Foundations of the The Slope or Nope (SløNø) Model at the Fire, Weather & Avalanche Center
By Fire, Weather, and Avalanche Center
December 12, 2017
ABSTRACT: The Fire, Weather & Avalanche Center recently began implementing a simplistic forecasting system called the Slope or Nope (SløNø) Model. The intended audience is winter recreationalists that travel on or under avalanche slopes, with particular concern for snowmobile users. Spatial variability, complexity, and lack of resources are problems in forecasting that call for a simplified system. This model recommends “Nope” for conditions when users should stay away from steep slopes (30 or more degrees) and “Slope” for conditions that should allow for safe travel on steep slopes. It is a general recommendation with no bias in risk adversity that also emphasizes the importance of the backcountry user making their own call on the spot based on conditions there. Both observations and weather forecasts are built into a system for the SløNø prediction along with piloting some new snowmobile field testing for avalanche safety.
Enjoying the backcountry during winter can be a safe and worthwhile endeavor but we must beware of avalanche terrain. These places are characterized by a slope steep enough for a mass of snow to slide, a surface allowing it to slide, and something to trigger it. While snow is often stable enough for this not to happen, there are certain characteristics that increase the likelihood of instability. Avalanche forecasting attempts to predict this:
Definition: Avalanche forecasting is the prediction of current and future snow instability in space and time relative to a given triggering (deformation energy) level.
Goal: The goal of avalanche forecasting is to minimize the uncertainty about instability introduced by the temporal and spatial variability of the snow cover (including terrain influences), any incremental changes in snow and weather conditions and any variations in human perception and estimation (McClung 2000).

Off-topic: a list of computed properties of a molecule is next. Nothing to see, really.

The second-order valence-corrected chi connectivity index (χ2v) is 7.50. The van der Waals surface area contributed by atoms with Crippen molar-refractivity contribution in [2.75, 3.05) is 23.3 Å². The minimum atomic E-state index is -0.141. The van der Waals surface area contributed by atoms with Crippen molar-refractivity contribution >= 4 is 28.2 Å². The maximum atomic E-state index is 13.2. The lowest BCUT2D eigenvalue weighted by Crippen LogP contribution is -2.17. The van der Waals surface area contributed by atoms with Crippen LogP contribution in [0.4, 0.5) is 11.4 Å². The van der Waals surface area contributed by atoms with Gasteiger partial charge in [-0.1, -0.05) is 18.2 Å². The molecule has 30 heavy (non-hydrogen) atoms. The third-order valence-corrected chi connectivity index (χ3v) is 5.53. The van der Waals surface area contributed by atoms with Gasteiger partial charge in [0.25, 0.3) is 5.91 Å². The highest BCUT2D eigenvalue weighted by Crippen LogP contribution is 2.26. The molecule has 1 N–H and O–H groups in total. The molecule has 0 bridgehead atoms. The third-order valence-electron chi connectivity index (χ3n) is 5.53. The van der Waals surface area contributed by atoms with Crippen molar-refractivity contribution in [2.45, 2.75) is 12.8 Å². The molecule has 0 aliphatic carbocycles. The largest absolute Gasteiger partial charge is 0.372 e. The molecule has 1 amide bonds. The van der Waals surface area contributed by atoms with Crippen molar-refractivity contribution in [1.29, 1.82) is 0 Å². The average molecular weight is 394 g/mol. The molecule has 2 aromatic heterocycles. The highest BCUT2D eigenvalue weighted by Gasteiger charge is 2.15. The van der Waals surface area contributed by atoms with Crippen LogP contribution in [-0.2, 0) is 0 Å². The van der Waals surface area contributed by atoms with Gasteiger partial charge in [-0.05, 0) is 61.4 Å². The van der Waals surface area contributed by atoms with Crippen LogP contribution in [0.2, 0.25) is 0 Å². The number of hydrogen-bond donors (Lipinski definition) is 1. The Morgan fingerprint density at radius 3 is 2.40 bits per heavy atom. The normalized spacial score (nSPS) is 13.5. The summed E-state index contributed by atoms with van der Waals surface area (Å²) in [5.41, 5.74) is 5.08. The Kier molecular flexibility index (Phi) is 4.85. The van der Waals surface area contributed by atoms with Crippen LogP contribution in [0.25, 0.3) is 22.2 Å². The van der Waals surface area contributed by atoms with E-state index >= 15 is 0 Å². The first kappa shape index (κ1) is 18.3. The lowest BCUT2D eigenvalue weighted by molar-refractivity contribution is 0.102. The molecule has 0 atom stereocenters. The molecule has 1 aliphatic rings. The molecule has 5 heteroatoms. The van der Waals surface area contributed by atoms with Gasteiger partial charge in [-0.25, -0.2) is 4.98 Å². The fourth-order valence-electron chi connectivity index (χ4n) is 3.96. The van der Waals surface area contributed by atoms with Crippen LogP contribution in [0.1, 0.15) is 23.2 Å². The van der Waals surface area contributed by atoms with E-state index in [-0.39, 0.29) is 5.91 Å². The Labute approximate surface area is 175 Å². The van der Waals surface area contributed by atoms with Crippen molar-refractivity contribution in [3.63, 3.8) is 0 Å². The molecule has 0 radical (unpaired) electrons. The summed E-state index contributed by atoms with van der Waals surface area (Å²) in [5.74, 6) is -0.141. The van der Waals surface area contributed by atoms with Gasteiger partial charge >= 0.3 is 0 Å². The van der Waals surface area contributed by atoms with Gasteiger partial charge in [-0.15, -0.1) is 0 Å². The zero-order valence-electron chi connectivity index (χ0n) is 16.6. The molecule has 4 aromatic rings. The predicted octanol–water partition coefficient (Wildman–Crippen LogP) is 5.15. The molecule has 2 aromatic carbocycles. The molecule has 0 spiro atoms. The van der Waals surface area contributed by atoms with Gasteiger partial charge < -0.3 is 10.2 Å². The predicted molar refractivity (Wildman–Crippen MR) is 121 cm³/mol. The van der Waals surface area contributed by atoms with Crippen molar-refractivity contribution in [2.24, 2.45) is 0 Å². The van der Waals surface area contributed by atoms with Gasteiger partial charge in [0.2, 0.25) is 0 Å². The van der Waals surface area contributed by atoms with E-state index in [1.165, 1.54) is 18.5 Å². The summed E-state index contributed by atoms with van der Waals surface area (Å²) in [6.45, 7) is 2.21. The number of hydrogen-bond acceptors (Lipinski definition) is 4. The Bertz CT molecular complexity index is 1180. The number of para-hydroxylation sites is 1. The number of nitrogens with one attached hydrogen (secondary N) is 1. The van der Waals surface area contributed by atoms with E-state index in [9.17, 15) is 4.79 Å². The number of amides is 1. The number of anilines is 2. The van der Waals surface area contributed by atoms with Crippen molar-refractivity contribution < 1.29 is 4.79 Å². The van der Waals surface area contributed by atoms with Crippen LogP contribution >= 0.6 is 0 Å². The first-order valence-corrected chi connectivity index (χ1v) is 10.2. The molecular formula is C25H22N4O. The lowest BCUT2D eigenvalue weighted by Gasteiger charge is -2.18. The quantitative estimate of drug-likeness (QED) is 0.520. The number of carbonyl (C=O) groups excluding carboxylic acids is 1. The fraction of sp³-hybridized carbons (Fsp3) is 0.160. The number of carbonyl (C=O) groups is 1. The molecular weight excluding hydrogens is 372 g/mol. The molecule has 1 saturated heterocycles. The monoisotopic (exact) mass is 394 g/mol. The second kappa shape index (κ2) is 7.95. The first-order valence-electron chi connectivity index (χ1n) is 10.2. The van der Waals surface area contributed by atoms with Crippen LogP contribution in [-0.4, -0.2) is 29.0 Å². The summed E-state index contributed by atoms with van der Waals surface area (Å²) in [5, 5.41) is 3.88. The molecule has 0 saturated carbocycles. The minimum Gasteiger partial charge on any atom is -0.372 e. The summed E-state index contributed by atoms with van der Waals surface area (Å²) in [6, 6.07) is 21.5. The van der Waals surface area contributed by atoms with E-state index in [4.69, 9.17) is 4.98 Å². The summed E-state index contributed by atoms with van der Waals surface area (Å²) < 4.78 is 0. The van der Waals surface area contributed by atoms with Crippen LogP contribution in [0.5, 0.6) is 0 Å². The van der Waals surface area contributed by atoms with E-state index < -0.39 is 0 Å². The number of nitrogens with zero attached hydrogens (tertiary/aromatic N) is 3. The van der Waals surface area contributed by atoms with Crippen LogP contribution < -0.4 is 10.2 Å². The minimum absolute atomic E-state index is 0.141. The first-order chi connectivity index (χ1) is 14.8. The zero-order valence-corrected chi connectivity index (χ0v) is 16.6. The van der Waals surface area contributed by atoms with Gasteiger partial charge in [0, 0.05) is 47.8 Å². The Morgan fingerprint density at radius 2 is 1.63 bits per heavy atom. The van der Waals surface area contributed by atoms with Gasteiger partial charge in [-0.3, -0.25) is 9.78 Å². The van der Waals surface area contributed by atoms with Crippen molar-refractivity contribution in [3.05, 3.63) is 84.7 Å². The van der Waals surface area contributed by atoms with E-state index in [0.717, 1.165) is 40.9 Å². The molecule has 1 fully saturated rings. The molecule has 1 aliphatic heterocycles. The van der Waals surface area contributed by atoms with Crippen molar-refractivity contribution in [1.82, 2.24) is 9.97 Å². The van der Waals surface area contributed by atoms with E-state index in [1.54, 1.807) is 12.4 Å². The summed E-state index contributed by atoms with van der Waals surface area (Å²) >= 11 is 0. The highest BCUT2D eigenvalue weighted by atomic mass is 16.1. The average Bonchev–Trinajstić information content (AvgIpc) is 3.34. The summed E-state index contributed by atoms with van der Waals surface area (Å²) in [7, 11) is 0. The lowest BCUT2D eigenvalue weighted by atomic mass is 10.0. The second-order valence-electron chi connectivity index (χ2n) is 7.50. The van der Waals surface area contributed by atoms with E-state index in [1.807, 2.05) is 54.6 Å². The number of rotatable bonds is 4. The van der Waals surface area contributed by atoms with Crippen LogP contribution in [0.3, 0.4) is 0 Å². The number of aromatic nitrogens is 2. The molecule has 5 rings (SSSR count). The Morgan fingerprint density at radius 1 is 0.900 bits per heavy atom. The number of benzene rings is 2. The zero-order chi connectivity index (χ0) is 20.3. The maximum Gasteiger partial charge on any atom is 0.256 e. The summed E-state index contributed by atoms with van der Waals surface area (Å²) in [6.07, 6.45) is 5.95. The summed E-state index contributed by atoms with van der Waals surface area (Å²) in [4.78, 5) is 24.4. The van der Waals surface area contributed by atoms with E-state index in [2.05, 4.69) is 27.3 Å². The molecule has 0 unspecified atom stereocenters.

During fall of 2017, the Fire, Weather & Avalanche Center (www.FireWeatherAvalanche.org) began piloting the Slope or Nope (SløNø) Model in an effort to develop a simplistic indicator of snow stability to guide backcountry users about avalanche conditions. The model operates on a principle that the basic decision an individual and group must make in avalanche terrain, “Do I travel on or under that slope or not?” There are many factors that should contribute to that decision, but ultimately the call is made within the context of the information available to the decision maker. We seek to match the simplicity of this yes/no decision with a model that recommends “Nope” for conditions when users should stay away from steep slopes (30 or more degrees) and “Slope” for conditions that should allow for safe travel on steep slopes.
We are attempting to focus on winter recreationalists that travel on or under avalanche slopes, with particular concern for snow machine users. Today’s machines are allowing for more travel in avalanche terrain. Snowbikes and snowmobiles are a primary user group in our pilot area so we are focusing the model in a way that is particularly useful and simple for that group. However, the the SløNø prediction will apply to skiers, snowboarders, and climbers as well.